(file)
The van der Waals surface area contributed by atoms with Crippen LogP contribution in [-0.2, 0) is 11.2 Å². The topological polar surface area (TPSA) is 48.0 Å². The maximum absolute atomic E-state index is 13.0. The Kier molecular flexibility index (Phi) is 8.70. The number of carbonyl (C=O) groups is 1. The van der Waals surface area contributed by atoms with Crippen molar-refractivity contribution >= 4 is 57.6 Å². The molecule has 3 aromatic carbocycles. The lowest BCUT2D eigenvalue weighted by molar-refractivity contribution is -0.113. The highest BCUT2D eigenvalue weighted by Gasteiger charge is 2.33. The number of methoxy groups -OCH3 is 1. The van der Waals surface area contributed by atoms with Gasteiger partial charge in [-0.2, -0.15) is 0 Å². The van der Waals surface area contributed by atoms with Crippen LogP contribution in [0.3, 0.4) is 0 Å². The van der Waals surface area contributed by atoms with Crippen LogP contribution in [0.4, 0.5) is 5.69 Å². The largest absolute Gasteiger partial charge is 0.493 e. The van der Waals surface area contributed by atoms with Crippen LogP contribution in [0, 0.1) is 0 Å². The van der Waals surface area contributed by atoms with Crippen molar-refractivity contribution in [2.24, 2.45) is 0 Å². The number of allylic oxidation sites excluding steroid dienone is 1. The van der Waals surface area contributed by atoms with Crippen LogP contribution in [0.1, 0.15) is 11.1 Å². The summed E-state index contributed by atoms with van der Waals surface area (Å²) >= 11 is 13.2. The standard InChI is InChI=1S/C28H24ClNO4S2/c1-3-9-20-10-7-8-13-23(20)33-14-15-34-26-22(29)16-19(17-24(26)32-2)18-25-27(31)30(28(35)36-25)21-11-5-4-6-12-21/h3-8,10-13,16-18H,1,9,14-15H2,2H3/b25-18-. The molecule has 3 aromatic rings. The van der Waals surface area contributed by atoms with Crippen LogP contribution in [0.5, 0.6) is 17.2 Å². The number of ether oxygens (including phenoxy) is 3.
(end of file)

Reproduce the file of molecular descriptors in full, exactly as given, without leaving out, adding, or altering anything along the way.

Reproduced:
The van der Waals surface area contributed by atoms with Crippen LogP contribution in [-0.2, 0) is 11.2 Å². The topological polar surface area (TPSA) is 48.0 Å². The maximum absolute atomic E-state index is 13.0. The Kier molecular flexibility index (Phi) is 8.70. The number of carbonyl (C=O) groups is 1. The van der Waals surface area contributed by atoms with Crippen molar-refractivity contribution >= 4 is 57.6 Å². The molecule has 3 aromatic carbocycles. The lowest BCUT2D eigenvalue weighted by molar-refractivity contribution is -0.113. The highest BCUT2D eigenvalue weighted by Gasteiger charge is 2.33. The number of methoxy groups -OCH3 is 1. The van der Waals surface area contributed by atoms with Gasteiger partial charge in [-0.2, -0.15) is 0 Å². The van der Waals surface area contributed by atoms with Crippen LogP contribution in [0.3, 0.4) is 0 Å². The van der Waals surface area contributed by atoms with Crippen LogP contribution in [0.4, 0.5) is 5.69 Å². The largest absolute Gasteiger partial charge is 0.493 e. The van der Waals surface area contributed by atoms with Crippen LogP contribution in [0, 0.1) is 0 Å². The van der Waals surface area contributed by atoms with Crippen molar-refractivity contribution in [2.24, 2.45) is 0 Å². The number of allylic oxidation sites excluding steroid dienone is 1. The van der Waals surface area contributed by atoms with Crippen LogP contribution in [0.1, 0.15) is 11.1 Å². The summed E-state index contributed by atoms with van der Waals surface area (Å²) >= 11 is 13.2. The standard InChI is InChI=1S/C28H24ClNO4S2/c1-3-9-20-10-7-8-13-23(20)33-14-15-34-26-22(29)16-19(17-24(26)32-2)18-25-27(31)30(28(35)36-25)21-11-5-4-6-12-21/h3-8,10-13,16-18H,1,9,14-15H2,2H3/b25-18-. The molecule has 3 aromatic rings. The van der Waals surface area contributed by atoms with Crippen LogP contribution in [0.5, 0.6) is 17.2 Å². The number of ether oxygens (including phenoxy) is 3.